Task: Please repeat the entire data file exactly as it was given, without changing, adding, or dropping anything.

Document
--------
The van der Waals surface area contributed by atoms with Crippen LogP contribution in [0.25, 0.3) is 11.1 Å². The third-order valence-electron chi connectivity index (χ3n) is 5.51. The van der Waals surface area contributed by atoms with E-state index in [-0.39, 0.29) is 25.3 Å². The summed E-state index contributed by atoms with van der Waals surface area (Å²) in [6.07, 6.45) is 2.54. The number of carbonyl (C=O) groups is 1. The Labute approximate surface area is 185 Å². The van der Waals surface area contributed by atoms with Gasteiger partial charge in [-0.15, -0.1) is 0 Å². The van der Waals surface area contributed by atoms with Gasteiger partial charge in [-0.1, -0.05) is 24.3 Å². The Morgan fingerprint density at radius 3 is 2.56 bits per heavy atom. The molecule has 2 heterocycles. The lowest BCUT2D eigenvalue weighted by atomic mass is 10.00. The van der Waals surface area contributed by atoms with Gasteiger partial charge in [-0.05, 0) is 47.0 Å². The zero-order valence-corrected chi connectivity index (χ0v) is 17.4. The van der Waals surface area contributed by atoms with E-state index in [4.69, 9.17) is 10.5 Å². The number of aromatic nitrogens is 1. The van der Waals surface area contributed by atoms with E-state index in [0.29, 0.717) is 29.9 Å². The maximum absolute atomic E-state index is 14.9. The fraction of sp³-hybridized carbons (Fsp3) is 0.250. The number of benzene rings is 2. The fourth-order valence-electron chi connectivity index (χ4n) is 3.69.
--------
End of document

The van der Waals surface area contributed by atoms with Crippen LogP contribution in [0.25, 0.3) is 11.1 Å². The third-order valence-electron chi connectivity index (χ3n) is 5.51. The van der Waals surface area contributed by atoms with E-state index in [-0.39, 0.29) is 25.3 Å². The summed E-state index contributed by atoms with van der Waals surface area (Å²) in [6.07, 6.45) is 2.54. The number of carbonyl (C=O) groups is 1. The Labute approximate surface area is 185 Å². The van der Waals surface area contributed by atoms with Gasteiger partial charge in [-0.15, -0.1) is 0 Å². The van der Waals surface area contributed by atoms with Gasteiger partial charge in [-0.1, -0.05) is 24.3 Å². The Morgan fingerprint density at radius 3 is 2.56 bits per heavy atom. The molecule has 2 heterocycles. The lowest BCUT2D eigenvalue weighted by atomic mass is 10.00. The van der Waals surface area contributed by atoms with Gasteiger partial charge in [-0.05, 0) is 47.0 Å². The zero-order valence-corrected chi connectivity index (χ0v) is 17.4. The van der Waals surface area contributed by atoms with E-state index in [4.69, 9.17) is 10.5 Å². The number of aromatic nitrogens is 1. The van der Waals surface area contributed by atoms with E-state index in [0.29, 0.717) is 29.9 Å². The maximum absolute atomic E-state index is 14.9. The fraction of sp³-hybridized carbons (Fsp3) is 0.250. The number of benzene rings is 2. The fourth-order valence-electron chi connectivity index (χ4n) is 3.69.